Traditionally, some communities in Kenya, like in many other parts of the world have favoured educating boys over girls due to cultural norms, economic considerations, or perceptions about gender roles.
In recent years, a commendable global effort has been underway to advance girls’ education, aiming to provide equal opportunities for their growth and success.
This movement gained momentum in the late 20th century, culminating in the United Nations declaring 1995 as the International Year of the Girl Child and designating October 11th annually as the International Day of the Girl Child. This was done in order to highlight and address challenges faced by girls as well as promote their empowerment and human rights.
Efforts to address historical gender imbalances have led to numerous initiatives focused on girls, in an attempt to rectify historical inequalities.
In Kenya, there have been initiatives and policies aimed at promoting equal access to education for girls. These efforts include campaigns to raise awareness about the importance of girls’ education, financial incentives for families to send their daughters to school, and the establishment of girls’ schools.
A recent visit to a primary school in Kajiado highlighted this noteworthy shift, where more girls not only had access to education but were also being encouraged, by way of scholarships, to pursue higher education compared to their male counterparts. Surprisingly, in the latest Kenya Certificate of Secondary Education Exams, boys comprised only 36% of the total number of students who sat for the exams in that particular school.
A wind of change is definitely blowing through the Maasai community and perspectives regarding the treatment and opportunities for the girl child are changing. Mothers within the community are increasingly advocating for the education of their daughters.
The construction of schools in or near Maasai villages has improved access to education for both boys and girls. Building schools within or close to the community helps reduce barriers such as long distances that children, especially girls, may have had to travel to attend school. Recognising this need, Amara Charitable Trust constructed dormitories in two Kajiado based secondary schools, Najile Boys and PCEA Kimuka Girls and two more at Empakasi Secondary School located on the border of Kajiado South and Machakos County.
Additionally, the establishment of rescue centers plays a crucial role in safeguarding the welfare of the girl child, protecting them from practices like early marriages and Female Genital Mutilation (FGM). This shift indicates a growing awareness and effort to address longstanding gender disparities within the traditional Maasai context.
Many organisations advocating for the rights of the girl child may hold the view that the current trend is righting historical wrongs perpetuated by years of traditionally held beliefs that gave the boy child more importance over the girl child. They may even applaud this trend.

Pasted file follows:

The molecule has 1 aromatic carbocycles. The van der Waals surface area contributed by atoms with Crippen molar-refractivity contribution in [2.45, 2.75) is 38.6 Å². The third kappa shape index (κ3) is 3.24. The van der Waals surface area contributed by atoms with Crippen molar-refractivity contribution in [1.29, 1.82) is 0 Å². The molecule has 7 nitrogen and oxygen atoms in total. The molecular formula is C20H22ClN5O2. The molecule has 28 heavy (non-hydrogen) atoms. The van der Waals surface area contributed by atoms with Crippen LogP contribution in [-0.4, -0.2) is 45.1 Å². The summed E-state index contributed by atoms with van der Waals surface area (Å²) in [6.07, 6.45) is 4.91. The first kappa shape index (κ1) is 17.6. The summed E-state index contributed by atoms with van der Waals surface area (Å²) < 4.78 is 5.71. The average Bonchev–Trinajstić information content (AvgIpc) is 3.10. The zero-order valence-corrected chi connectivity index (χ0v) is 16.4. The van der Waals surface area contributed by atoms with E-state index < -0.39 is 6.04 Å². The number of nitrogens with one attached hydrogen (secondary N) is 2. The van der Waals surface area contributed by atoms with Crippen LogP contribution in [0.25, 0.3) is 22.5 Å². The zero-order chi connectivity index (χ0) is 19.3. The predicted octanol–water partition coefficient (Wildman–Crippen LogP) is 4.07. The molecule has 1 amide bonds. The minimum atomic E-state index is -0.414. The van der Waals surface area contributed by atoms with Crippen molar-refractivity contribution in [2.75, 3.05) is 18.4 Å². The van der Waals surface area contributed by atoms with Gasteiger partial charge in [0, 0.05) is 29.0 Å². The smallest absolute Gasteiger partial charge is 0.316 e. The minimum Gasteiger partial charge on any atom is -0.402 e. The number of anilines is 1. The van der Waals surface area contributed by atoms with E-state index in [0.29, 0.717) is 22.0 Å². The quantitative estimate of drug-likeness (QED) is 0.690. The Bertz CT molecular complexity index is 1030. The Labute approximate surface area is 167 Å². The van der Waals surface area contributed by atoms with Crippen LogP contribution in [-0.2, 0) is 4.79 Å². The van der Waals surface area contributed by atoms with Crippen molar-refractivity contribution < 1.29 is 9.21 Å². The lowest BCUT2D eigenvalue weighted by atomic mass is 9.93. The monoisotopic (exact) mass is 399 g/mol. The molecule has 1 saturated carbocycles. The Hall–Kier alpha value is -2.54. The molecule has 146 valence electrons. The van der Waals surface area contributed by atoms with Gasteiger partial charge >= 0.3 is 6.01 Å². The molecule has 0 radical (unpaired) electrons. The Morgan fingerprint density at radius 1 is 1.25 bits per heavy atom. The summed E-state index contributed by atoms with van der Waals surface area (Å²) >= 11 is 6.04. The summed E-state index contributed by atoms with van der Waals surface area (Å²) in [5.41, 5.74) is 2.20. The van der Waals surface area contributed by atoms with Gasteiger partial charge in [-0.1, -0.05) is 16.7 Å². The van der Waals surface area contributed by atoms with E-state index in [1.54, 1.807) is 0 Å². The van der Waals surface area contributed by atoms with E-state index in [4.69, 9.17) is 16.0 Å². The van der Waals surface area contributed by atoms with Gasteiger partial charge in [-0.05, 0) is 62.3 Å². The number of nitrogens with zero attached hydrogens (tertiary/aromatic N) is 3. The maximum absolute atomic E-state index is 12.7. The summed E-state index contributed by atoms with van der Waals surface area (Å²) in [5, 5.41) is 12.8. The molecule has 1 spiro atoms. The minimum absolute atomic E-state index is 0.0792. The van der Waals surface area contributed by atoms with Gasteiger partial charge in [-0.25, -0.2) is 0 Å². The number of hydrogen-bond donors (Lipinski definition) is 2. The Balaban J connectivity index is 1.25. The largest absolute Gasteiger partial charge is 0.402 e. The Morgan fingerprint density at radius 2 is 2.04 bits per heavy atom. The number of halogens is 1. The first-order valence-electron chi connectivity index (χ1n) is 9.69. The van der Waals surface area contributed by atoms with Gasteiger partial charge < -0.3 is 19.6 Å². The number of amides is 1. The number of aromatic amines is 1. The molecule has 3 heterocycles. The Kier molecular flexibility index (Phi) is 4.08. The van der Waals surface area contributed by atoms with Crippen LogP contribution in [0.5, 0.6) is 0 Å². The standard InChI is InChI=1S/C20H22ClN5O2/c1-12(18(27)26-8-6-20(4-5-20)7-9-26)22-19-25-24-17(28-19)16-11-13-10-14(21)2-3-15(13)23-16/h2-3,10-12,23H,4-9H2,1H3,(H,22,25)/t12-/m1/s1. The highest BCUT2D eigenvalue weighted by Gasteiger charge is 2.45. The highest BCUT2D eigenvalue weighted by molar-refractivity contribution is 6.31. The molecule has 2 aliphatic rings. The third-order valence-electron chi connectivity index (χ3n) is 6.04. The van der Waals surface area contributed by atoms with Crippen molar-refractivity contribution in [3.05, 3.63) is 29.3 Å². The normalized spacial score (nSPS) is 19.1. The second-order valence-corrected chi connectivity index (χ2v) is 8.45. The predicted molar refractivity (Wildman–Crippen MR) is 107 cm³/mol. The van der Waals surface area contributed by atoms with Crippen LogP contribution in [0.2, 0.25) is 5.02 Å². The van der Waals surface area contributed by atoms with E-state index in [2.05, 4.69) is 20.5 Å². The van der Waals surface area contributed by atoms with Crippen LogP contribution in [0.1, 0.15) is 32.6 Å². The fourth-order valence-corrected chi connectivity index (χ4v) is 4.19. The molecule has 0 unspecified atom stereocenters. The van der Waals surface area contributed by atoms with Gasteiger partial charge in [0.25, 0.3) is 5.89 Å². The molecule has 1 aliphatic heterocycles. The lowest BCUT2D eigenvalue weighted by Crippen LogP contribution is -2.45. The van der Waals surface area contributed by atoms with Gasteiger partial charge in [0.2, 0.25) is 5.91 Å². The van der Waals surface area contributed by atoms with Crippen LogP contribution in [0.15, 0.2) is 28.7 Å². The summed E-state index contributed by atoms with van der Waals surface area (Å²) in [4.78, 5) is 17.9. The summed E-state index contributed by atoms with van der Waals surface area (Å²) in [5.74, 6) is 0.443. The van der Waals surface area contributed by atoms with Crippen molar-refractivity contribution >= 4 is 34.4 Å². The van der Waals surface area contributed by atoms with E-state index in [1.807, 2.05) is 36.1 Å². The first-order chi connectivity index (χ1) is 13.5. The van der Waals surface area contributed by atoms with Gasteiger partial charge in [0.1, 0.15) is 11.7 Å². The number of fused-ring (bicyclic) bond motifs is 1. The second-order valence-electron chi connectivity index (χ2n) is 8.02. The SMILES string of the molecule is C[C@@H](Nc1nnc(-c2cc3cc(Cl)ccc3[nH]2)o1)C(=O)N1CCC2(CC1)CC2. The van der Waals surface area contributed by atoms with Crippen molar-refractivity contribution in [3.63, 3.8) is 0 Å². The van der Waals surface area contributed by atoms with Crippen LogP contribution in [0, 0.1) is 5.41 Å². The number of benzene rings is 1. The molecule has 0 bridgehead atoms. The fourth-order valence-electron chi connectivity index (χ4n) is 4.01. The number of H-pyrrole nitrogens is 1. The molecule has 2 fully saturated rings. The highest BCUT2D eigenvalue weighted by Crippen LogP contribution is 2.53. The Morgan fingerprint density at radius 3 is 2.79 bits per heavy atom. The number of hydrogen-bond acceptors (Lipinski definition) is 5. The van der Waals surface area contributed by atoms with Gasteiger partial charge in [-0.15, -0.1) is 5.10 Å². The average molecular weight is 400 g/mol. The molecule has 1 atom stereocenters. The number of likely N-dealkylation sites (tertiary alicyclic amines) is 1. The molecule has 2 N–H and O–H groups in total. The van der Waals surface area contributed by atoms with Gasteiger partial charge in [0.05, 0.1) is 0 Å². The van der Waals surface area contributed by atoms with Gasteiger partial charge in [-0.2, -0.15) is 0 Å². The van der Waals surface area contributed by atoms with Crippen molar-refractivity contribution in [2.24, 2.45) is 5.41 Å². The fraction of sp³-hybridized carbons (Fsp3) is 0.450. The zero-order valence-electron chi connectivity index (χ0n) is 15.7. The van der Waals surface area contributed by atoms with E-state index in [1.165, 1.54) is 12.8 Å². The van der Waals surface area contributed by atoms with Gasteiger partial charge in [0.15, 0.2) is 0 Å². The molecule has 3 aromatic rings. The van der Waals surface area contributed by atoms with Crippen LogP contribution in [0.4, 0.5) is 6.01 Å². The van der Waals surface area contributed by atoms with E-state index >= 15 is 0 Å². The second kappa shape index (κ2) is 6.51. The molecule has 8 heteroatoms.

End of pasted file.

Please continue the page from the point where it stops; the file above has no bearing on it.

We tend to forget that there are cases of a boy child being denied schooling as he is assigned the role of herding cattle either for the family or as a casual hire for other cattle owners.
As a staunch supporter of empowerment of the girl child and women’s rights, I find myself questioning the need to place one gender above the other. Can we not create enough opportunities where every child, regardless of gender, is supported and uplifted?
As we celebrate progress in gender equality, it is essential to recognize that both genders play a vital role in the development of a society.
Education serves as a catalyst for positive change, not only in individual lives but also for the community at large. Educated youth can become advocates for gender equality, emphasizing the importance of education for everyone. They can help bridge the gap between tradition and modernity, ensuring a balance that preserves cultural values while embracing the benefits of education.
This year, during our annual secondary school enrollment interviews, a conscious decision was made to enroll more Maasai boys into the Education Fund Program, emphasizing the belief that every child is important and deserves an opportunity to succeed.
This does not signify a shift in our focus from promoting the well-being of the girl child. Initiatives such as menstrual hygiene and reusable pad-making workshops continue to ensure girls stay in school during their menstrual cycle as well as creating awareness in the community on the importance of keeping girls in school. Launched in 2011, these workshops have positively impacted over 50,000 girls from marginalized communities.
In September 2023, the program expanded further by training a group of Maasai mothers on sewing reusable pads, and even providing a sewing machine to them so that they could start a small-scale business.
Uplifting communities through various programs, whether it is enhancing school infrastructure, providing scholarships, or providing meals to young learners, remains at the heart of our mission.
We strive to make a difference where it matters most and are grateful to everyone who supports our vision. Together we can transcend gender barriers and create a world where every child’s dreams and aspirations are valued.